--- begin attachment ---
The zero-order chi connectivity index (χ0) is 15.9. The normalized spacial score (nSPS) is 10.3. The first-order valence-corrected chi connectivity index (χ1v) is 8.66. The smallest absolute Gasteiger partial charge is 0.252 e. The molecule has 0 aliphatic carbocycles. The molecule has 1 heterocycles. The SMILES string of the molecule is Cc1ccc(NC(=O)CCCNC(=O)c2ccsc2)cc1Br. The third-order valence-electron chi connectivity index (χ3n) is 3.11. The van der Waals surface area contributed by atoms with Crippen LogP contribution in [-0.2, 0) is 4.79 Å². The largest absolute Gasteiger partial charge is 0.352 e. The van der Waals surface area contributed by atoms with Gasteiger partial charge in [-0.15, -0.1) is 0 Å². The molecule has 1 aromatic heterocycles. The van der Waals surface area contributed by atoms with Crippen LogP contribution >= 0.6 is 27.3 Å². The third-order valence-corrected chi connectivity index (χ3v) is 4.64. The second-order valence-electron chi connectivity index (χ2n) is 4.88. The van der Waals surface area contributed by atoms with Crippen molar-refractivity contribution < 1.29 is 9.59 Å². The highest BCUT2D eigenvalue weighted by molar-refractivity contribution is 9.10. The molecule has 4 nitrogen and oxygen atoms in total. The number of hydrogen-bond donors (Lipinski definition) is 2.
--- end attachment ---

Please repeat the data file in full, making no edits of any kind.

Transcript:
The zero-order chi connectivity index (χ0) is 15.9. The normalized spacial score (nSPS) is 10.3. The first-order valence-corrected chi connectivity index (χ1v) is 8.66. The smallest absolute Gasteiger partial charge is 0.252 e. The molecule has 0 aliphatic carbocycles. The molecule has 1 heterocycles. The SMILES string of the molecule is Cc1ccc(NC(=O)CCCNC(=O)c2ccsc2)cc1Br. The third-order valence-electron chi connectivity index (χ3n) is 3.11. The van der Waals surface area contributed by atoms with Crippen LogP contribution in [-0.2, 0) is 4.79 Å². The largest absolute Gasteiger partial charge is 0.352 e. The van der Waals surface area contributed by atoms with Gasteiger partial charge in [-0.15, -0.1) is 0 Å². The molecule has 1 aromatic heterocycles. The van der Waals surface area contributed by atoms with Crippen LogP contribution >= 0.6 is 27.3 Å². The third-order valence-corrected chi connectivity index (χ3v) is 4.64. The second-order valence-electron chi connectivity index (χ2n) is 4.88. The van der Waals surface area contributed by atoms with Crippen molar-refractivity contribution < 1.29 is 9.59 Å². The highest BCUT2D eigenvalue weighted by molar-refractivity contribution is 9.10. The molecule has 4 nitrogen and oxygen atoms in total. The number of hydrogen-bond donors (Lipinski definition) is 2.